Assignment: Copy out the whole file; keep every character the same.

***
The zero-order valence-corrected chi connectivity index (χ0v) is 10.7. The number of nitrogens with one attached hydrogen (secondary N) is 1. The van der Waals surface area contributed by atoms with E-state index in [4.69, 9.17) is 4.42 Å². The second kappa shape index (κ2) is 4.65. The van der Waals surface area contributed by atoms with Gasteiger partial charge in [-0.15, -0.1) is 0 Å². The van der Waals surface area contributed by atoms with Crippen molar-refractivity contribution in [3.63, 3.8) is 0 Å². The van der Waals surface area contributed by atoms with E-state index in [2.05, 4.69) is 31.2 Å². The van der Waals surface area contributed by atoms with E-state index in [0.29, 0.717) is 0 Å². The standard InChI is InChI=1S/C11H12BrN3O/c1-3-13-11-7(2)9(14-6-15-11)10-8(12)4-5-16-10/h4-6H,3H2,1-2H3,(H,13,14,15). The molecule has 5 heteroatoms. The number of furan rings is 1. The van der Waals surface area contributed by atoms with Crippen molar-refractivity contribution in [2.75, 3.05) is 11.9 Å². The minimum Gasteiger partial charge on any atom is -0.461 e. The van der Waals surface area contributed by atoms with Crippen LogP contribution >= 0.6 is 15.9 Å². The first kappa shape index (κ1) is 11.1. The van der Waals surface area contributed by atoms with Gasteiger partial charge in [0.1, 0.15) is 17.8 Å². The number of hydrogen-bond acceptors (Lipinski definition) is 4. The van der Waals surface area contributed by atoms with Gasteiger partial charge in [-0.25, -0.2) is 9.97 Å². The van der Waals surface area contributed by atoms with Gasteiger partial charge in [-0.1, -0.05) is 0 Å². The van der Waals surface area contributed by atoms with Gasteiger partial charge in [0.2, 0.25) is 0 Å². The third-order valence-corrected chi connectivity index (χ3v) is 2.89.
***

The zero-order valence-corrected chi connectivity index (χ0v) is 10.7. The number of nitrogens with one attached hydrogen (secondary N) is 1. The van der Waals surface area contributed by atoms with E-state index in [4.69, 9.17) is 4.42 Å². The second kappa shape index (κ2) is 4.65. The van der Waals surface area contributed by atoms with Gasteiger partial charge in [-0.15, -0.1) is 0 Å². The van der Waals surface area contributed by atoms with Crippen molar-refractivity contribution in [3.63, 3.8) is 0 Å². The van der Waals surface area contributed by atoms with E-state index in [2.05, 4.69) is 31.2 Å². The van der Waals surface area contributed by atoms with E-state index in [0.29, 0.717) is 0 Å². The standard InChI is InChI=1S/C11H12BrN3O/c1-3-13-11-7(2)9(14-6-15-11)10-8(12)4-5-16-10/h4-6H,3H2,1-2H3,(H,13,14,15). The molecule has 5 heteroatoms. The number of furan rings is 1. The van der Waals surface area contributed by atoms with Crippen molar-refractivity contribution in [2.75, 3.05) is 11.9 Å². The minimum Gasteiger partial charge on any atom is -0.461 e. The van der Waals surface area contributed by atoms with Crippen LogP contribution >= 0.6 is 15.9 Å². The first kappa shape index (κ1) is 11.1. The van der Waals surface area contributed by atoms with Gasteiger partial charge in [0.1, 0.15) is 17.8 Å². The number of hydrogen-bond acceptors (Lipinski definition) is 4. The van der Waals surface area contributed by atoms with Gasteiger partial charge in [-0.25, -0.2) is 9.97 Å². The van der Waals surface area contributed by atoms with Gasteiger partial charge in [-0.1, -0.05) is 0 Å². The van der Waals surface area contributed by atoms with Gasteiger partial charge in [0.2, 0.25) is 0 Å². The third-order valence-corrected chi connectivity index (χ3v) is 2.89.